Re: "Two different files sharing the same hash", that is completely desirable in my situation ... if a movie exists twice in my filesystem, I would like to get the same identity for both files. –  Sam Saffron Jan 19 '09 at 0:22
    
Well, what I mean is that you could potentially have a movie and a database log file or whatever share the same hash. Unless you are defining identity as "having the same hash value" then I don't think that helps. –  BobbyShaftoe Jan 19 '09 at 0:32
    
Ok, yes I am defining identity as the SHA1 hash of a collection of bytes .... and looking for an algorithm that can sample the bytes (not read all of them) and produce a SHA1 hash that is right the vast majority of the time for (mp3/avi/ogg/doc/xml etc... files) –  Sam Saffron Jan 19 '09 at 0:39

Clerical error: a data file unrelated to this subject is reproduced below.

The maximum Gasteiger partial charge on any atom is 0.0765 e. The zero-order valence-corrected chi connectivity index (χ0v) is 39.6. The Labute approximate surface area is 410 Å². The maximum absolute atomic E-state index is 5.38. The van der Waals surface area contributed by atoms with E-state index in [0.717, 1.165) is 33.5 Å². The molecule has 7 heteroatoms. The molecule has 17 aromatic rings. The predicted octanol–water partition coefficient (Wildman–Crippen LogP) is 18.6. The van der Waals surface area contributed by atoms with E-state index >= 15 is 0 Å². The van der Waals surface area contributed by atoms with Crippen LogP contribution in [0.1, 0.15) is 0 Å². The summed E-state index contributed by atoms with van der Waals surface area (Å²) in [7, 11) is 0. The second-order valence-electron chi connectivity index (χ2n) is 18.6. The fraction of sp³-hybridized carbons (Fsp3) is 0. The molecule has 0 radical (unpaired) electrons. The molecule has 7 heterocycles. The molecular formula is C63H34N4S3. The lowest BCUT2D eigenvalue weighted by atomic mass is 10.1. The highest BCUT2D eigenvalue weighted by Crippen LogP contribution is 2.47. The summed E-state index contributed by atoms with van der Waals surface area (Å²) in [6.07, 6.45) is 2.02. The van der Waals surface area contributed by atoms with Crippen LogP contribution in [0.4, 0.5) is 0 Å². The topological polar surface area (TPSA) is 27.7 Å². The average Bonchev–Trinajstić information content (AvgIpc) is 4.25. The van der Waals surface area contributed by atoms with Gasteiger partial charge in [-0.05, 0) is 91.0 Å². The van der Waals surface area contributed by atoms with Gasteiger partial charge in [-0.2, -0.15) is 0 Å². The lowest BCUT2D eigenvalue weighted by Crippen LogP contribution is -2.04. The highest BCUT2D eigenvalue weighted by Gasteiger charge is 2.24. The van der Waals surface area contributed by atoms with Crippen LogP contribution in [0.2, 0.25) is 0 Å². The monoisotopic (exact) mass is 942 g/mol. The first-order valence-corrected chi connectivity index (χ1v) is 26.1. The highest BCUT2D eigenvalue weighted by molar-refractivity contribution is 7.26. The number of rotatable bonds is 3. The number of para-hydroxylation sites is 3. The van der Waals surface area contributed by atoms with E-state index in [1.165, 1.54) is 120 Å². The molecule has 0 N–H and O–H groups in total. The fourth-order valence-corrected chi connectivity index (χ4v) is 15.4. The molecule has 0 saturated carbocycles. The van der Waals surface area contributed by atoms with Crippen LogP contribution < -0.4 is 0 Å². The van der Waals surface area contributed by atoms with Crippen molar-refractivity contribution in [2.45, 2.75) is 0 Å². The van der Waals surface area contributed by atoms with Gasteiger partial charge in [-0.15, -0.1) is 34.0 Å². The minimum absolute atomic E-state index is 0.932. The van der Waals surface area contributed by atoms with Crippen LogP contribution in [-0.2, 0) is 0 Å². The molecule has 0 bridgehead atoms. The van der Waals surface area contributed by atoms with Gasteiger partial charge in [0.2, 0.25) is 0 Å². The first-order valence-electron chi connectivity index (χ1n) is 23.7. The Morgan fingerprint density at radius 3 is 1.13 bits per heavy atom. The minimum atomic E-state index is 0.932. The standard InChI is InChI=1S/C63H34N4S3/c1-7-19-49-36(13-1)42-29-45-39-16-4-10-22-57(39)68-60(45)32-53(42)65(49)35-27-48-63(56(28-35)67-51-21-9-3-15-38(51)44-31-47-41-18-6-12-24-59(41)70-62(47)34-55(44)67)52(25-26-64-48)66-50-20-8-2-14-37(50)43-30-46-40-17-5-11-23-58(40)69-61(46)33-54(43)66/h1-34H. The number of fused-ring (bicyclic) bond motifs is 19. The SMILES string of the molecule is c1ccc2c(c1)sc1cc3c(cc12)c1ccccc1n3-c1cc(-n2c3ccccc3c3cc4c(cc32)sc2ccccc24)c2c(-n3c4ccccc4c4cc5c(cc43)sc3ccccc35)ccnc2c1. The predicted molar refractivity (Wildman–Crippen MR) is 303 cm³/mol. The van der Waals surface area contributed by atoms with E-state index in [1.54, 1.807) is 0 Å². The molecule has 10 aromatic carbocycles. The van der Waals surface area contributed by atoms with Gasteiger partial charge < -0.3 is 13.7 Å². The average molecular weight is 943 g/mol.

Which bytes should I choose for the sample?

I think that I would try to use some arithmetic progression like Fibonacci numbers. These are easy to calculate, and they have a diminishing density. Small files would have a higher sample ratio than big files, and the sample would still go over spots in the whole file.

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A problem with using something like the Fibonacci numbers is they can perform poorly for some file sizes (for example, the Fibonacci numbers mod 144 or 6765 have small period). Arithmetic progressions (a+n*b) can perform poorly for certain filetypes. But a "sufficiently random" sequence should work. –  A. Rex Jan 19 '09 at 1:04

This work sounds like it could be more effectively implemented at the filesystem level or with some loose approximation of a version control system (both?).

To address the original question, you could keep a database of (file size, bytes hashed, hash) for each file and try to minimize the number of bytes hashed for each file size. Whenever you detect a collision you either have an identical file, or you increase the hash length to go just past the first difference.

There's undoubtedly optimizations to be made and CPU vs. I/O tradeoffs as well, but it's a good start for something that won't have false-positives.